If the online recruitment assets produced by your agencies/providers are busy and complex and you find them difficult to navigate and use (even if you think they add additional functionality), then your audience will too. Let's not forget what a candidate’s objectives are. They just want to complete the process as quickly and easily as possible, this means that there is only a limited window of opportunity to get the candidate experience right using the web assets you produce.
Reduce Friction to Apply
Giving candidates the best experience is paramount and a simple cost-effective and easy way to do this is by integrating your application process with their existing logins with Facebook or Twitter.
Most students will have a Facebook profile, so why not make it easy for them to apply by allowing them to sign in with Facebook? This reduces both friction to apply and also provides a slicker web experience for the candidate as they don't have to go through a separate security and sign-up page and remember and manage their security content.
Make it Easy to Find
A rule of thumb for web experience is to reduce the number of clicks it takes to get a task done. When a candidate wants to find something about your campaign, be it the support telephone number, the ‘apply’ page or a scheme's educational requirements, it should be very easy for them to locate. This may seem obvious, but 9 times out of 10 candidates will be using Google or a link from a careers site to find these things. If finding your tools isn't blindingly obvious, candidate experience will be affected. You will see a variance between web visitors and applications, a decrease in applications or, once again, create one of those negative touch points we're trying to avoid.
One of the key methods for achieving visibility and reducing the number of clicks to find the resources a user needs is through Search Engine Optimisation (SEO). SEO ensures the important parts of your web experience are easy to find through Google and when a user does search for the keywords you have identified, they end up on the page you want them to find. In other words if a candidate searches for 'apply for GradWeb's graduate engineers', you probably don't want them to find themselves on the home page of your careers microsite, but on the apply page of your ATS.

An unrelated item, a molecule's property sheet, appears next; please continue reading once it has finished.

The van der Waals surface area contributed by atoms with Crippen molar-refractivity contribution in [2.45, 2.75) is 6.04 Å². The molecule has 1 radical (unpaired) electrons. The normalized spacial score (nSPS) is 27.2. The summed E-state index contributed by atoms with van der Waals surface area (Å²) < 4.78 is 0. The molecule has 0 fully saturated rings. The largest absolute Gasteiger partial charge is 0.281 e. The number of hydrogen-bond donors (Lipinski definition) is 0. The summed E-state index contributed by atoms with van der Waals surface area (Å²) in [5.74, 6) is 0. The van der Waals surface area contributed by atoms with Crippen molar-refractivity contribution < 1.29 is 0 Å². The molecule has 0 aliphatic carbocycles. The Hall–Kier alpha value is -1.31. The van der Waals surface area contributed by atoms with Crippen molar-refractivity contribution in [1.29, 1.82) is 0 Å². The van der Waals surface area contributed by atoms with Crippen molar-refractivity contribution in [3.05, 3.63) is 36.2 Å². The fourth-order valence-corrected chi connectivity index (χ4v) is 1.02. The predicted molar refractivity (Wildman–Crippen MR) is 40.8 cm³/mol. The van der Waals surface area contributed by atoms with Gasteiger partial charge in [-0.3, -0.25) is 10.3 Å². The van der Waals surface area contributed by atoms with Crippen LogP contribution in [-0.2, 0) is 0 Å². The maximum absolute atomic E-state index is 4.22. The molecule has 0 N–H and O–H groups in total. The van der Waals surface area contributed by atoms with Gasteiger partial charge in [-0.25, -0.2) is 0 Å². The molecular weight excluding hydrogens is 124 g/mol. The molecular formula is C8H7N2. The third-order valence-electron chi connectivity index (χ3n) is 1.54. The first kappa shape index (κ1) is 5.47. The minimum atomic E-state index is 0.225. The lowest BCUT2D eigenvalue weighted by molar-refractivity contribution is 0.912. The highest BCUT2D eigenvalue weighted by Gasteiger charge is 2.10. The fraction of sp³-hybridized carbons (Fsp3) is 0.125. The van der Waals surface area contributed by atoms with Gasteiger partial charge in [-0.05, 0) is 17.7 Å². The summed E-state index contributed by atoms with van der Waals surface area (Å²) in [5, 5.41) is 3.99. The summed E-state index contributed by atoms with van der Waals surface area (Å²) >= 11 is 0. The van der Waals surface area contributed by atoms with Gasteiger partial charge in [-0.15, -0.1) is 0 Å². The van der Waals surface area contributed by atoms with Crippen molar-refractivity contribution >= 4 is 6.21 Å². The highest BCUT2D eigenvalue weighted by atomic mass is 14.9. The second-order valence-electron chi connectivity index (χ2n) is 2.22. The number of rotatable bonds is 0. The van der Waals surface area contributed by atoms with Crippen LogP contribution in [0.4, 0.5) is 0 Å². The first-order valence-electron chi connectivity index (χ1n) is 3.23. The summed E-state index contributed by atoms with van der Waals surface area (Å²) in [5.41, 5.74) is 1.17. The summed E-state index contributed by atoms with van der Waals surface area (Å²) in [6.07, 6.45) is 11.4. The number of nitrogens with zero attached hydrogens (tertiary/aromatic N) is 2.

When talking to your attraction company/technology provider, it is useful to go through a process called keyword analysis to define which phrases you would like to get high returns from searches, and where users should end up on your website when they searching for particular keywords.
Creating a great web experience for candidates throughout your graduate recruitment campaign is tough, there is no silver bullet. But, if there is one lesson I’ve found valuable in all system development it’s this, each poor web experience may not seem to have a particularly high impact by itself, however if you add up even a few little ones, then you build a negative view of both the brand and the journey. If you find any part of the process cumbersome, then you can almost guarantee candidates will too.
If you would like to find out more about how the web can help you with your recruitment process contact us today.